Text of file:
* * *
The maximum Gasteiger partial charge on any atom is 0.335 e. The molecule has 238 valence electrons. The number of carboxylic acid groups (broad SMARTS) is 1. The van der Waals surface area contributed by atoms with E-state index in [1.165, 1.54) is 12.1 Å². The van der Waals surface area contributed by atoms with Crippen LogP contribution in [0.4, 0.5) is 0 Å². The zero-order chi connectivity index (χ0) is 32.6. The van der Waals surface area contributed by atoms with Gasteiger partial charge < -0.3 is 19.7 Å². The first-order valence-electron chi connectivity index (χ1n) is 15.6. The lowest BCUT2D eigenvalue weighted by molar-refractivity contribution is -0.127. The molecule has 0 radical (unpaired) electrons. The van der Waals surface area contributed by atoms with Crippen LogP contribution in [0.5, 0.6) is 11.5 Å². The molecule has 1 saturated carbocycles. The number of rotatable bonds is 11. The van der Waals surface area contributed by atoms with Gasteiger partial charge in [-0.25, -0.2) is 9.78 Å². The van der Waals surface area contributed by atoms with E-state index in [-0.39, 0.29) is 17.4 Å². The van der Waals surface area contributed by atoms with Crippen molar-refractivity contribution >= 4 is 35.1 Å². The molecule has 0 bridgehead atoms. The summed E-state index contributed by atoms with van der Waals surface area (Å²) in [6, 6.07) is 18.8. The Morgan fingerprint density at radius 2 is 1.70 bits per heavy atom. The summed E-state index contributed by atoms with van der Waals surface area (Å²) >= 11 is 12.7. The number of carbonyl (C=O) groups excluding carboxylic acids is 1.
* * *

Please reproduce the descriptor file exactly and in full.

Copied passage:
The maximum Gasteiger partial charge on any atom is 0.335 e. The molecule has 238 valence electrons. The number of carboxylic acid groups (broad SMARTS) is 1. The van der Waals surface area contributed by atoms with E-state index in [1.165, 1.54) is 12.1 Å². The van der Waals surface area contributed by atoms with Crippen LogP contribution in [0.4, 0.5) is 0 Å². The zero-order chi connectivity index (χ0) is 32.6. The van der Waals surface area contributed by atoms with Gasteiger partial charge < -0.3 is 19.7 Å². The first-order valence-electron chi connectivity index (χ1n) is 15.6. The lowest BCUT2D eigenvalue weighted by molar-refractivity contribution is -0.127. The molecule has 0 radical (unpaired) electrons. The van der Waals surface area contributed by atoms with Crippen LogP contribution in [0.5, 0.6) is 11.5 Å². The molecule has 1 saturated carbocycles. The number of rotatable bonds is 11. The van der Waals surface area contributed by atoms with Gasteiger partial charge in [-0.25, -0.2) is 9.78 Å². The van der Waals surface area contributed by atoms with E-state index in [-0.39, 0.29) is 17.4 Å². The van der Waals surface area contributed by atoms with Crippen molar-refractivity contribution >= 4 is 35.1 Å². The molecule has 0 bridgehead atoms. The summed E-state index contributed by atoms with van der Waals surface area (Å²) in [6, 6.07) is 18.8. The Morgan fingerprint density at radius 2 is 1.70 bits per heavy atom. The summed E-state index contributed by atoms with van der Waals surface area (Å²) >= 11 is 12.7. The number of carbonyl (C=O) groups excluding carboxylic acids is 1.